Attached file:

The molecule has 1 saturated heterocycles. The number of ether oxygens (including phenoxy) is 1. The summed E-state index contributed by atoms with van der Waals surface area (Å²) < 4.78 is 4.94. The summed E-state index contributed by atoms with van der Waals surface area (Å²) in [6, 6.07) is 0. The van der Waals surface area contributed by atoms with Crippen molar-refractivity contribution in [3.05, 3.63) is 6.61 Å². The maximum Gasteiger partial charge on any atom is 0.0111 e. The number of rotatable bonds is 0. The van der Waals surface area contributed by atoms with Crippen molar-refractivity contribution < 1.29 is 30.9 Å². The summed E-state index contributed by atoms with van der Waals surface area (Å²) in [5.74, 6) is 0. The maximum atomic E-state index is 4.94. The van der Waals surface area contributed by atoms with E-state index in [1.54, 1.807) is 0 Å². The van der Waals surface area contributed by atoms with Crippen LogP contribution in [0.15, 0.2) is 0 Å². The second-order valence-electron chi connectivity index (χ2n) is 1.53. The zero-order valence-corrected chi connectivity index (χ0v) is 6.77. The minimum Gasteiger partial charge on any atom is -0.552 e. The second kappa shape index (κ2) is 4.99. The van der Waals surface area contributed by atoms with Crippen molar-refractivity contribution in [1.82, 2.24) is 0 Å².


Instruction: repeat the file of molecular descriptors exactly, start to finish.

The molecule has 1 saturated heterocycles. The number of ether oxygens (including phenoxy) is 1. The summed E-state index contributed by atoms with van der Waals surface area (Å²) < 4.78 is 4.94. The summed E-state index contributed by atoms with van der Waals surface area (Å²) in [6, 6.07) is 0. The van der Waals surface area contributed by atoms with Crippen molar-refractivity contribution in [3.05, 3.63) is 6.61 Å². The maximum Gasteiger partial charge on any atom is 0.0111 e. The number of rotatable bonds is 0. The van der Waals surface area contributed by atoms with Crippen molar-refractivity contribution < 1.29 is 30.9 Å². The summed E-state index contributed by atoms with van der Waals surface area (Å²) in [5.74, 6) is 0. The maximum atomic E-state index is 4.94. The van der Waals surface area contributed by atoms with E-state index in [1.54, 1.807) is 0 Å². The van der Waals surface area contributed by atoms with Crippen LogP contribution in [0.15, 0.2) is 0 Å². The second-order valence-electron chi connectivity index (χ2n) is 1.53. The zero-order valence-corrected chi connectivity index (χ0v) is 6.77. The minimum Gasteiger partial charge on any atom is -0.552 e. The second kappa shape index (κ2) is 4.99. The van der Waals surface area contributed by atoms with Crippen molar-refractivity contribution in [1.82, 2.24) is 0 Å².